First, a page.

In a step toward combating global warming, China announced earlier this week that it would implement a tax on carbon dioxide emissions, reports Xinhua, China's official state news agency.
Some economists view action by China as key in the international push to preserve the environment. While U.S. carbon emissions recently hit a 20-year low, China's carbon emissions continue to rise and reportedly account for most of the world's growth in carbon emissions. China is the largest polluter in the world and now burns nearly as much coal as the rest of the world combined.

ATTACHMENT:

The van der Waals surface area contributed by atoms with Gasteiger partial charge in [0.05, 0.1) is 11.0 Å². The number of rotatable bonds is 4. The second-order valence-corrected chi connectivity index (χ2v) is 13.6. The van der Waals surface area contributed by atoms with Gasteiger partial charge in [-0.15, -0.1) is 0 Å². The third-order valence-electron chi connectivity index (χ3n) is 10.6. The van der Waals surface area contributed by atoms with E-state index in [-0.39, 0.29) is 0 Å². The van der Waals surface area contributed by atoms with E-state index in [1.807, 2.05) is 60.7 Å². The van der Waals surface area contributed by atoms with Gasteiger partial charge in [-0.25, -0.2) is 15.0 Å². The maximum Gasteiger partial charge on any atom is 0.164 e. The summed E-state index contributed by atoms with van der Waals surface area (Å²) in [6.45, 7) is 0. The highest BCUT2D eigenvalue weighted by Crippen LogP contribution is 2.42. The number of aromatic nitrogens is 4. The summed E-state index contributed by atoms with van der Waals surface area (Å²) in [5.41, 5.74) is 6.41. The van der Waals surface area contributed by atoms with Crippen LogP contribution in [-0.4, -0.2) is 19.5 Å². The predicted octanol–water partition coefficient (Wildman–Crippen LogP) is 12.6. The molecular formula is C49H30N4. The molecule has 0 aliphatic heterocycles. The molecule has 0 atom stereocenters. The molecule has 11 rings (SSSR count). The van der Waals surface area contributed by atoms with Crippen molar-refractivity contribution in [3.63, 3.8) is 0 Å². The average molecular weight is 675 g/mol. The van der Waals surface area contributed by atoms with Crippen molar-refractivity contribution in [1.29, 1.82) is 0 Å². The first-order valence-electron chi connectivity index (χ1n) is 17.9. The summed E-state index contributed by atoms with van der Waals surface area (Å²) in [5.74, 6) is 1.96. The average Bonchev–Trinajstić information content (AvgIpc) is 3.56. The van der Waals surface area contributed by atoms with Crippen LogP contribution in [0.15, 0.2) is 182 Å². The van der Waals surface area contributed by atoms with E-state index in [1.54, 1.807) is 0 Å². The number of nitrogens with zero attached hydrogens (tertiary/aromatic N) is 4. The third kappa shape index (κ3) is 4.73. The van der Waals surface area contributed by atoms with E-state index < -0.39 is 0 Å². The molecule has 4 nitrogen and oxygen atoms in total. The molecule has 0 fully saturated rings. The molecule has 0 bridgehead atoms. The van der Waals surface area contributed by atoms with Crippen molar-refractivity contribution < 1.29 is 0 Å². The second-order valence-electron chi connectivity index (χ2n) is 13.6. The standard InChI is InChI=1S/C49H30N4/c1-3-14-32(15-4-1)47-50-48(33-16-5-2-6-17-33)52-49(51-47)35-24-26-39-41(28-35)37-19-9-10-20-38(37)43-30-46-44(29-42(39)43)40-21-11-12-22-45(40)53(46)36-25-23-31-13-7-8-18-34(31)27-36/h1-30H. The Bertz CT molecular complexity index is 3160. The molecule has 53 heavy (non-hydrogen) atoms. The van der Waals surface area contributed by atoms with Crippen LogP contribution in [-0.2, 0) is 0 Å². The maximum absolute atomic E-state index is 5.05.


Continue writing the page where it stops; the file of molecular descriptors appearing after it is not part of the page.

In the U.S., there is no carbon tax, though two liberal senators proposed a bill to tax carbon emissions last week, according to Reuters.
A high tax on carbon dioxide emissions could eventually stabilize the climate by forcing people to drive more fuel-efficient vehicles, according to Cornell University economist Robert Frank.
Nobel Prize-winning economist Paul Krugman recently said that China's contributions to climate change could be deadly. "If you worry about climate change and stuff like that, then China is -- Chinese growth is a wonderful human success story that could kill us all," he said at the New York Times DealBook conference in December.